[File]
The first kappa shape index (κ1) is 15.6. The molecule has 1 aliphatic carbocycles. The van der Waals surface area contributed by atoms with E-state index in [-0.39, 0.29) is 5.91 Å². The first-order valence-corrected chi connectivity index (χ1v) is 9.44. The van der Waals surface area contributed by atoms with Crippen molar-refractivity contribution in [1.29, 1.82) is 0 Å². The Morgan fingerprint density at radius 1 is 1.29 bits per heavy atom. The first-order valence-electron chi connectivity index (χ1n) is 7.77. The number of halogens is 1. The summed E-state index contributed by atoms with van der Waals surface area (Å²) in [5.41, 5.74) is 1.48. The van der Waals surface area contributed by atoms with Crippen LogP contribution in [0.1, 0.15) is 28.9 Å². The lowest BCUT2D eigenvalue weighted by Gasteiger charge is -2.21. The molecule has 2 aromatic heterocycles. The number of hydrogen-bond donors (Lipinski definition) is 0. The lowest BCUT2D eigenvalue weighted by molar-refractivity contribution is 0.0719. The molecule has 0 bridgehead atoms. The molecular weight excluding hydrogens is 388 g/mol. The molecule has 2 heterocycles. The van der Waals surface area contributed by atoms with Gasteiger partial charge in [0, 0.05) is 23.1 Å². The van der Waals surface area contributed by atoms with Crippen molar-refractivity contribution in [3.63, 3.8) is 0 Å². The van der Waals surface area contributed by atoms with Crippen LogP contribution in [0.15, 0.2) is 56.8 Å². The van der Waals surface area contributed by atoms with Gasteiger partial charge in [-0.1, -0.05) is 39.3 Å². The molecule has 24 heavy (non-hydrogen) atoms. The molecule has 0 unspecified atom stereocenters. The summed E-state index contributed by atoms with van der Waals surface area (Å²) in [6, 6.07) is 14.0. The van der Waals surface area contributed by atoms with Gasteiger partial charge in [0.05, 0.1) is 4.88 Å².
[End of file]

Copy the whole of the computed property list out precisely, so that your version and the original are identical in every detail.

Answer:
The first kappa shape index (κ1) is 15.6. The molecule has 1 aliphatic carbocycles. The van der Waals surface area contributed by atoms with E-state index in [-0.39, 0.29) is 5.91 Å². The first-order valence-corrected chi connectivity index (χ1v) is 9.44. The van der Waals surface area contributed by atoms with Crippen molar-refractivity contribution in [1.29, 1.82) is 0 Å². The Morgan fingerprint density at radius 1 is 1.29 bits per heavy atom. The first-order valence-electron chi connectivity index (χ1n) is 7.77. The number of halogens is 1. The summed E-state index contributed by atoms with van der Waals surface area (Å²) in [5.41, 5.74) is 1.48. The van der Waals surface area contributed by atoms with Crippen LogP contribution in [0.1, 0.15) is 28.9 Å². The lowest BCUT2D eigenvalue weighted by Gasteiger charge is -2.21. The molecule has 2 aromatic heterocycles. The number of hydrogen-bond donors (Lipinski definition) is 0. The lowest BCUT2D eigenvalue weighted by molar-refractivity contribution is 0.0719. The molecule has 0 bridgehead atoms. The molecular weight excluding hydrogens is 388 g/mol. The molecule has 2 heterocycles. The van der Waals surface area contributed by atoms with Gasteiger partial charge in [0, 0.05) is 23.1 Å². The van der Waals surface area contributed by atoms with Crippen molar-refractivity contribution in [3.63, 3.8) is 0 Å². The van der Waals surface area contributed by atoms with Crippen LogP contribution in [0.15, 0.2) is 56.8 Å². The van der Waals surface area contributed by atoms with Gasteiger partial charge in [-0.1, -0.05) is 39.3 Å². The molecule has 24 heavy (non-hydrogen) atoms. The molecule has 0 unspecified atom stereocenters. The summed E-state index contributed by atoms with van der Waals surface area (Å²) in [6, 6.07) is 14.0. The van der Waals surface area contributed by atoms with Gasteiger partial charge in [0.05, 0.1) is 4.88 Å².